Freeform’s Dead of Summer
Season 1, Episode 3: “Mix Tape”
Directed by Mick Garris
Written by Edward Kitsis & Adam Horowitz
* For a review of the previous episode, “Barney Rubble Eyes” – click hereclick here
* For a review of the next episode, “Modern Love” – click here
So the episode name’s been changed to “Mix Tape” and that’s fine because instead of sticking to song names, this one sort of encompasses the idea of being born in 1980s, or having lived through it. I was an ’80s baby, but obviously grew up in the era of mixtapes. I know the pain (and pleasure) of recording one tape to another, messing with the PLAY and RECORD buttons, all that. Nice slice of nostalgia we all love.
This episode opens on Carolina “Cricket” Diaz (Amber Coney) after stepping out of the camp showers. It’s a typical eerie slasher scene. Including flickering lights, darkened halls, a bit of piano music in the background. And of course Cricket heads out into the dark to get back to the cabins, putting her in harm’s way. Luckily for her she gets away with no incident. Only in the forest surrounding her lurk people in strange masks, almost occult-like or pagan masks. Something else lurks about Camp Stillwater.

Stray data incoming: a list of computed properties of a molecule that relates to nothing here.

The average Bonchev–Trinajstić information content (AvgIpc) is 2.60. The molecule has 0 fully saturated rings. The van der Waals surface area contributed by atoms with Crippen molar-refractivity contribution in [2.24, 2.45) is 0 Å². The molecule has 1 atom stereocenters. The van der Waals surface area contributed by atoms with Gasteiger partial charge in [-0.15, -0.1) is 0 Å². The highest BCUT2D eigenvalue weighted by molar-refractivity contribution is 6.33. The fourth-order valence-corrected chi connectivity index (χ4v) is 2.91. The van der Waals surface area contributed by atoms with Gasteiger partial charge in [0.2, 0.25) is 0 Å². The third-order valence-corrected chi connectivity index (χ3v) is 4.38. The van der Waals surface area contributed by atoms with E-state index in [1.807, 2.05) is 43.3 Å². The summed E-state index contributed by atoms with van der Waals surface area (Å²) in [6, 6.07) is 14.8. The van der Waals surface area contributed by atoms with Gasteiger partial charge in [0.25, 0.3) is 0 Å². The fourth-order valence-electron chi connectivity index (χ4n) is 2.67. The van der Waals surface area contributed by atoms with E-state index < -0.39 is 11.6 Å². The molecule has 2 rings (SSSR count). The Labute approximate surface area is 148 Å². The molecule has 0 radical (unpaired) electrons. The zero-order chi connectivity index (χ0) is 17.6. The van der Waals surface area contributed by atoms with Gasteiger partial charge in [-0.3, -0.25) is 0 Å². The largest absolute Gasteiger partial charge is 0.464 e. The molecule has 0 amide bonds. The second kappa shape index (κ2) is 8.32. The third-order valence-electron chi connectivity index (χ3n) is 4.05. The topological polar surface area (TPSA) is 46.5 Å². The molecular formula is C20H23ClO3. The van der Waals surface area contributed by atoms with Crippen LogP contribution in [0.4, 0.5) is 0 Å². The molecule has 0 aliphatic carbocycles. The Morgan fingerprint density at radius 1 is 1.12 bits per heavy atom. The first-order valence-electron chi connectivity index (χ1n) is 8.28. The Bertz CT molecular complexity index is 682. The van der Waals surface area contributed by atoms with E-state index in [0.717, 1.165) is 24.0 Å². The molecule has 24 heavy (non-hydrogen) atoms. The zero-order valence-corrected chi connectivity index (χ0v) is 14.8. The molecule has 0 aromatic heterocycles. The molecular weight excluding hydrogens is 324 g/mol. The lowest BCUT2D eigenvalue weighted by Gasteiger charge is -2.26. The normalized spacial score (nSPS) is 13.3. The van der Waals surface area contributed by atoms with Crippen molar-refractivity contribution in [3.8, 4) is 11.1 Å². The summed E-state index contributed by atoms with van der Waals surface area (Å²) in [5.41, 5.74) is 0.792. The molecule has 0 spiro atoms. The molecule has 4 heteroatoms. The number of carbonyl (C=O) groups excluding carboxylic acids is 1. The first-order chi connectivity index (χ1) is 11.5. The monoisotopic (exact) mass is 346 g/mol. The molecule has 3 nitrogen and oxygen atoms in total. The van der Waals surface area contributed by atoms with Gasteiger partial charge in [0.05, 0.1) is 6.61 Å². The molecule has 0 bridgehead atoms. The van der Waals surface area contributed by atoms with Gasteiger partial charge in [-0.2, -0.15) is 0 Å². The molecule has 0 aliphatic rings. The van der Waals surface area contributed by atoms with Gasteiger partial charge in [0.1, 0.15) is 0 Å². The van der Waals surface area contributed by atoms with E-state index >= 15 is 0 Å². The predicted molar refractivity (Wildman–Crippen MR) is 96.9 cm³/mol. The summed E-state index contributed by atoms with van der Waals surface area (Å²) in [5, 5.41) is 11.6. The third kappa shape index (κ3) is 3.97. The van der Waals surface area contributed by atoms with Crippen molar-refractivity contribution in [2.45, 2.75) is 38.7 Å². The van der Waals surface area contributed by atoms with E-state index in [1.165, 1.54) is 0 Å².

Being set near the end of the ’80s, Satanic Panic is in full swing. We get a look at Cricket’s home life before camp, as her mother worries about the whole issue (or non-issue, as it turns out). The Diaz family are loving. While Cricket worries about her weight, her father Hector (Alex Fernandez) tells her that she’s “special” and it doesn’t matter that she isn’t exactly like women on television. At camp, Blair Ramos (Mark Indelicato) catches Cricket writing those nasty things about herself on the wall. What’s her endgame there?
Everyone else is doing their thing with camp in full swing. Alex Powell (Ronen Rubinstein) is dealing with the fallout of Blotter getting dosed – Amy Hughes (Elizabeth Lail) isn’t exactly convinced of Alex’s innocence. Of course Jessie Tyler (Paulina Singer) is being her usual asshole self while Drew Reeves (Zelda Williams) continues to glide under the radar, mostly.
We get a look at Cricket and Blair in high school, before camp. The title of the episode comes from Blair telling her she wants something more than sex, she wants something “mix tape” – romantic and all that. Now we know, Carolina only wants to get laid. Back at camp, she finds a note that neither she nor Blair wrote on the wall.